Wed Mar 21, 2018 1:16 am 

Re: Irreducible complexity and other creationist talking poiRumraket wrote:Leroy how would this calculation tell us anything meaningful? Well what mathematical approach do you suggest we should use? Suppose we travel back in time 25 years to right before Richard Lenski starts the longterm evolution experiment with E coli. .......... What were the odds that that particular sequence of mutations would have happened? .[/quote] I understood your point, but I am not committing the mistake that you think I am. I am not pretending to calculate the probability of having a particular set of mutations in a particular order. In my example “A” and “B” could be any mutation, the only limitation is that A and B must be neutral by themselves but positive when they work together. With “eye” I mean ether an “eye” or something equivalent, something that would be considered irreducible complex by creationists. So if my mathematical approach is wrong, do you have any suggestion on how to calculate the odds? I am not ignoring the rest of your post, it is just that I want to clear this point before answering to you points. "events with a zero probability happen all the time"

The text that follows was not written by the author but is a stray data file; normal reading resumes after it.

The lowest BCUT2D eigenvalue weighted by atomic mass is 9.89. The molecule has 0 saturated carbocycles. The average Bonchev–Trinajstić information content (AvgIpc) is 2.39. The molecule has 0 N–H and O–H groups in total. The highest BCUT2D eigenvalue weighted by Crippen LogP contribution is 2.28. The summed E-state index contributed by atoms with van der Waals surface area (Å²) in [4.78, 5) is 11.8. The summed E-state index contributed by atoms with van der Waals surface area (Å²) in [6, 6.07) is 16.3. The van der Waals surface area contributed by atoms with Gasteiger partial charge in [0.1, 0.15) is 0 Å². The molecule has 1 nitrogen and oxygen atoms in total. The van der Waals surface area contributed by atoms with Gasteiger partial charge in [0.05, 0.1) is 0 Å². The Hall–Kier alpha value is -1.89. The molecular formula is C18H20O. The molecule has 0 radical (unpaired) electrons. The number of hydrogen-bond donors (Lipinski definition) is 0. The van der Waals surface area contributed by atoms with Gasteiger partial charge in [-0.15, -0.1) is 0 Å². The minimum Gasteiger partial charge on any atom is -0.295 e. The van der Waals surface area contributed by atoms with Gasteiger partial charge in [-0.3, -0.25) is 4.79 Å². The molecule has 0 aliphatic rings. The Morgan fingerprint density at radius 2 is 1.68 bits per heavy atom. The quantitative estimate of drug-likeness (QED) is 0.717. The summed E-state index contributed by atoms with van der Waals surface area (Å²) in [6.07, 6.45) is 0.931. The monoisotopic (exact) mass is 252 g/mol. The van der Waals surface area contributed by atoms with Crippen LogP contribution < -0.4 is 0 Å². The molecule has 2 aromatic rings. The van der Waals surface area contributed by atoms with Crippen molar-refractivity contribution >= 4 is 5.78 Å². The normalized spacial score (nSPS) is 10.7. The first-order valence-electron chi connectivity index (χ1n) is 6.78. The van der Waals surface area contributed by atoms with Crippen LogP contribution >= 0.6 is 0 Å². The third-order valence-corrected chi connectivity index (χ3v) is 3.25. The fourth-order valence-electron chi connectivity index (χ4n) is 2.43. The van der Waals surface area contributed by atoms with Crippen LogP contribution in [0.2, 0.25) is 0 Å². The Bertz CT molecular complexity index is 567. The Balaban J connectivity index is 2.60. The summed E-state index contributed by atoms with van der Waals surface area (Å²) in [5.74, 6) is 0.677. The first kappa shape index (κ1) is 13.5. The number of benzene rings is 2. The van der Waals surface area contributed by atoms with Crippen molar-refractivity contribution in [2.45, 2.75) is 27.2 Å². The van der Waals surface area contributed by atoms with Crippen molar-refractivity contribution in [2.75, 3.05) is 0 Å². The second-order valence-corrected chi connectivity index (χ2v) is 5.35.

Wed Mar 21, 2018 3:58 pm 

Re: Irreducible complexity and other creationist talking poileroy wrote:Then you'd need to know the frequency by which otherwise neutral mutations are beneficial together. That can't be calculated, it has to be measured empirically.Rumraket wrote:Leroy how would this calculation tell us anything meaningful? You can't calculate the probability that a mutation will have a particular effect (will it be beneficial, deleterious or netrual?). You can only calculate the probability that particular combinations of mutations will happen, not the probability of what effect they will have. The effects of particular mutations have to be measured. We can't just sit in our armchairs and calculate whether changing nucleotide 21,073,140 on chromosome 6 is going to be beneficial unless we happen to know a lot about what that nucleotide does. Those are the kinds of things math can't solve, we have to do experiments to determine the answer. But in order to get the kind of number you want, you would need to establish how frequent two neutral mutations have beneficial epistatic effects. That can only be done by measuring the effects of combinations lots of mutations and even then it's going to be context specific and the number might change over time as the organism moves from one environment to another, and goes from near an adaptive peak, to the foot or somewhere on the slope of a "hill" in the fitness landscape. Even so, my guess is some work has been done on that so you'd have to try and find some literature on the subjec to find estimates of such numbers. "Nullius in verba"  Take nobody's word for it. https://en.wikipedia.org/wiki/Nullius_in_verba